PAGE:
About freedom, power, and powerlessness
The exhibition Call to action presents notable works of art about freedom, power, and powerlessness from the past four decades. The title Call to action is a reference to the (internet) marketing strategy aimed at prompting people to take direct action, but also refers to activism, critical reflection, and protest.
Around 1980, young graffiti artists from New York won and occupied their own cultural and social position through the free sampling of images and text. In the midst of all these graffiti works, 22-year-old Jonas Van der Haegen presents an acerbic, humorous commentary on today’s unlimited internet consumption in his video installation ‘Fuck My Life’ as well as on ‘calls to action’. After these expressions of ‘freedom,’ we enter the domain of ‘power and powerlessness’ in the exhibition. We see the incredible efforts to conquer space by Zambian ‘Afronauts’ in an installation by Cristina de Middel. Further along, in his large-scale installation ‘Cannonball heaven,’ Yinka Shonibare CBE provides an ironic commentary on the power of former colonial rulers. In a 25-metre-long mural, Gijs Frieling reflects on matters including his own family history in the former Dutch East Indies.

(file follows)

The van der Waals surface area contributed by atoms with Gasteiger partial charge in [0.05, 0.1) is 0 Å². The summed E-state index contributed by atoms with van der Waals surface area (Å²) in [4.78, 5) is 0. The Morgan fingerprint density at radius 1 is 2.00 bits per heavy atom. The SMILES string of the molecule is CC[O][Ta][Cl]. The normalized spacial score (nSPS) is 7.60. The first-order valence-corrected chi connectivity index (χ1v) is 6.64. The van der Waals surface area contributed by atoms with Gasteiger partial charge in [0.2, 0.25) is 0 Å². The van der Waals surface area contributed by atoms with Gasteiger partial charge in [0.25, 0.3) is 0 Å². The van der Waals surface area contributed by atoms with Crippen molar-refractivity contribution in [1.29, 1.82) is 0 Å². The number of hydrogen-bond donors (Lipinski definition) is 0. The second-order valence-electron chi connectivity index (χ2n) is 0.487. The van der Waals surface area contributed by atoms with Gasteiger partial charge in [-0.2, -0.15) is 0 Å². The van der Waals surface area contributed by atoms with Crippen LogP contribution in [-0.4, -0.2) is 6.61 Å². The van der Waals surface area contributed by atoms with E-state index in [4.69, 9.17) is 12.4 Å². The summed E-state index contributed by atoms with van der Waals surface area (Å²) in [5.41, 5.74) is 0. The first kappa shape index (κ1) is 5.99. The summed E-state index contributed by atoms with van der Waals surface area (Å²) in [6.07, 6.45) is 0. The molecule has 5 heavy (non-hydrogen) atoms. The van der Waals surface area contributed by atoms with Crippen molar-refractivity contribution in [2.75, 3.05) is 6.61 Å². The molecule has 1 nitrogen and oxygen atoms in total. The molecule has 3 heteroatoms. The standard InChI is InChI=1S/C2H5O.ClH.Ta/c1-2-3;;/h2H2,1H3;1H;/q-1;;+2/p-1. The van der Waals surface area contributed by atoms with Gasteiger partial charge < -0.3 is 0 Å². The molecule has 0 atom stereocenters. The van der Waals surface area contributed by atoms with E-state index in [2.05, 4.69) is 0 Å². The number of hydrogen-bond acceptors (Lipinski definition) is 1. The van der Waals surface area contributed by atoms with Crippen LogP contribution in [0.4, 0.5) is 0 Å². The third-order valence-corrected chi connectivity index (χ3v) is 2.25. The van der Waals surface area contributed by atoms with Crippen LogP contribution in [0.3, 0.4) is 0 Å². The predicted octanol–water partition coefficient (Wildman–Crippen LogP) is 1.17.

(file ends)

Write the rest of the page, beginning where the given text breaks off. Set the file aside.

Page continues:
Call to action also presents work by Rammellzee (US), Dondi White (US), Blade (US), Dave de Leeuw (NL), Rob Hornstra (NL), Justine Kurland (US), Yael Bartana (IL/NL) and Paul Segers (NL), among others.
Every day you can see this movie about graffiti en hiphop in New York: WILD STYLE uit 1982 by Charlie Ahearn.